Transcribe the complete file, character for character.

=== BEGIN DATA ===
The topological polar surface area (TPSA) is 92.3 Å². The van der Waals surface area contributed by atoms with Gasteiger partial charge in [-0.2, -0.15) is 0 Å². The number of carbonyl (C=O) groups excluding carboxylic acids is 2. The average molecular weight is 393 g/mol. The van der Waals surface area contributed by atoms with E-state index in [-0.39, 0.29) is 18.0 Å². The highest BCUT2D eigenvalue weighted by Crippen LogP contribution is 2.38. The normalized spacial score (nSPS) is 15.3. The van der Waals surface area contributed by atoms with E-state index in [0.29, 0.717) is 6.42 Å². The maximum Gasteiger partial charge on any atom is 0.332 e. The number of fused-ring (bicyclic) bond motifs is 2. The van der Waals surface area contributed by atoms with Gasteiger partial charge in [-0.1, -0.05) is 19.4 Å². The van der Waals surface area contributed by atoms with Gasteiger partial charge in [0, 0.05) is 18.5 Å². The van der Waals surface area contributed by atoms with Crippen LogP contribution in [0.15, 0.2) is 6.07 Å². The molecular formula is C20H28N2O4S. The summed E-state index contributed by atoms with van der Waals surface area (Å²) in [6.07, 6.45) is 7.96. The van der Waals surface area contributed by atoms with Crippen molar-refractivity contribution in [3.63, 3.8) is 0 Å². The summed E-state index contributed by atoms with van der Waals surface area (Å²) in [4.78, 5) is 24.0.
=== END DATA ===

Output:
The topological polar surface area (TPSA) is 92.3 Å². The van der Waals surface area contributed by atoms with Gasteiger partial charge in [-0.2, -0.15) is 0 Å². The number of carbonyl (C=O) groups excluding carboxylic acids is 2. The average molecular weight is 393 g/mol. The van der Waals surface area contributed by atoms with E-state index in [-0.39, 0.29) is 18.0 Å². The highest BCUT2D eigenvalue weighted by Crippen LogP contribution is 2.38. The normalized spacial score (nSPS) is 15.3. The van der Waals surface area contributed by atoms with E-state index in [0.29, 0.717) is 6.42 Å². The maximum Gasteiger partial charge on any atom is 0.332 e. The number of fused-ring (bicyclic) bond motifs is 2. The van der Waals surface area contributed by atoms with Gasteiger partial charge in [-0.1, -0.05) is 19.4 Å². The van der Waals surface area contributed by atoms with Gasteiger partial charge in [0, 0.05) is 18.5 Å². The van der Waals surface area contributed by atoms with Crippen LogP contribution in [0.15, 0.2) is 6.07 Å². The molecular formula is C20H28N2O4S. The summed E-state index contributed by atoms with van der Waals surface area (Å²) in [6.07, 6.45) is 7.96. The van der Waals surface area contributed by atoms with Crippen molar-refractivity contribution in [3.63, 3.8) is 0 Å². The summed E-state index contributed by atoms with van der Waals surface area (Å²) in [4.78, 5) is 24.0.